“Turning the Tables – Interviewing the Interviewers” is a Q&A series profiling Wine Writers. We hope you’ll discover more about the wine writers you know, and learn about many others. The objective of this project is to understand and develop working relationships with journalists. After all, they are the ones who help tell our stories, review our wines, and potentially provide media coverage. You can do this by learning their wine and writing backgrounds, story and personal interests, palate preferences, writing challenges, and pet peeves. This is part of an ongoing series that will be featured monthly by Wine Industry Advisor.
Eric Asimov is the chief wine critic of The New York Times and the author of How to Love Wine: A Memoir and Manifesto, published by William Morrow, and Wine With Food: Pairing Notes and Recipes From The New York Times, written with recipes by Florence Fabricant and published by Rizzoli. His column appears in the Food section of The Times. He is on Twitter and Instagram, @EricAsimov. A collection of his columns is included in The New York Times Book of Wine, published by Sterling Epicure.
How did you come to wine, and to wine writing?
I’d fallen in love with food and wine as a teenager and began my career as a journalist writing about food and beverages in my spare time. I soon transitioned to writing about food full time and eventually became a food, restaurant and wine critic. I approach wine very much as I would food. I’ve had no formal training in food or wine — or in journalism, for that matter.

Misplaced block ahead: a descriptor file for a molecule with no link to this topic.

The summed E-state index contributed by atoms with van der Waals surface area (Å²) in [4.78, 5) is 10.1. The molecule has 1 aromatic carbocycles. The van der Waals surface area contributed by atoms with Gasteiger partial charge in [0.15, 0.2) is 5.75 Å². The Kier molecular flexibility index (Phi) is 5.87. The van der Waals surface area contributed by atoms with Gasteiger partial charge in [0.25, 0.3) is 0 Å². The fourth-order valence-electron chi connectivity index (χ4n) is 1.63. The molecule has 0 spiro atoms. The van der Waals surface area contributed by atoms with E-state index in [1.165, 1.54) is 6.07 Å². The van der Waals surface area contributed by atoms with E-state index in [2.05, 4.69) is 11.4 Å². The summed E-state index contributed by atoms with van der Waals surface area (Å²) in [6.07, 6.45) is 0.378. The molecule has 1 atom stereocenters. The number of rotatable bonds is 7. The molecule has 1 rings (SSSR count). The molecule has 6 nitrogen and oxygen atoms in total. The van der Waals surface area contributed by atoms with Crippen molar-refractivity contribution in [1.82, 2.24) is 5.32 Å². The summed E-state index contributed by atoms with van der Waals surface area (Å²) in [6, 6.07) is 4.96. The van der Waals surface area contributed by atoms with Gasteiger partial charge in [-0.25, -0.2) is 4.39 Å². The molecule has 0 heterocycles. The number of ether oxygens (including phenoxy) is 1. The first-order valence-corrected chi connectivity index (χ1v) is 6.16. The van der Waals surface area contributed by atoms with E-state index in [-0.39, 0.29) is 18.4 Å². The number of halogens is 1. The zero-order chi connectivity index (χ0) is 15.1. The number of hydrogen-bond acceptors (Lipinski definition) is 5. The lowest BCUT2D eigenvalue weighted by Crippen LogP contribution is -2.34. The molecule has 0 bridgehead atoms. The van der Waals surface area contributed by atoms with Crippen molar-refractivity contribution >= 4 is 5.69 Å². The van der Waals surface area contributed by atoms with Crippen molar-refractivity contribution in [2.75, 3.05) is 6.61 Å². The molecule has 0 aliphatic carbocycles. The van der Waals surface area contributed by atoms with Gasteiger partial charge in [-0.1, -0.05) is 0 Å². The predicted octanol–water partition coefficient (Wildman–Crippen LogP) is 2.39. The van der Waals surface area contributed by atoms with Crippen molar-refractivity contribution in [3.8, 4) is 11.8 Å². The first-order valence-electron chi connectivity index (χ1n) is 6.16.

How has wine media changed over your 30-year career and 20 years with NYT?
When I began writing for The Times in the late 1980s, the internet did not exist, except maybe in its barest bones — dial-up modems and a few virtual communities. Wine media was ruled by a few powerful critics with similar tastes. Then, within a few years, high-speed internet began to spread wide, letting many more voices and opinions be heard. Wine writing became far more democratic and decentralized, especially with the rise of social media.
What are the primary challenges and hurdles wine journalism faces today?
Frankly, the biggest challenge is that so few wine-writing jobs pay well, much less a living wage. The travel necessary to write about wine intelligently is expensive, as is the wine itself. As a result, too many wine writers are subsidized by the wine industry, which poses a major conflict of interest for serious journalists. I don’t have a ready solution for this.
What would people be surprised to know about you?
I have black belts in traditional Japanese jujutsu, Tomiki aikido and karate.
What haven’t you done that you’d like to do?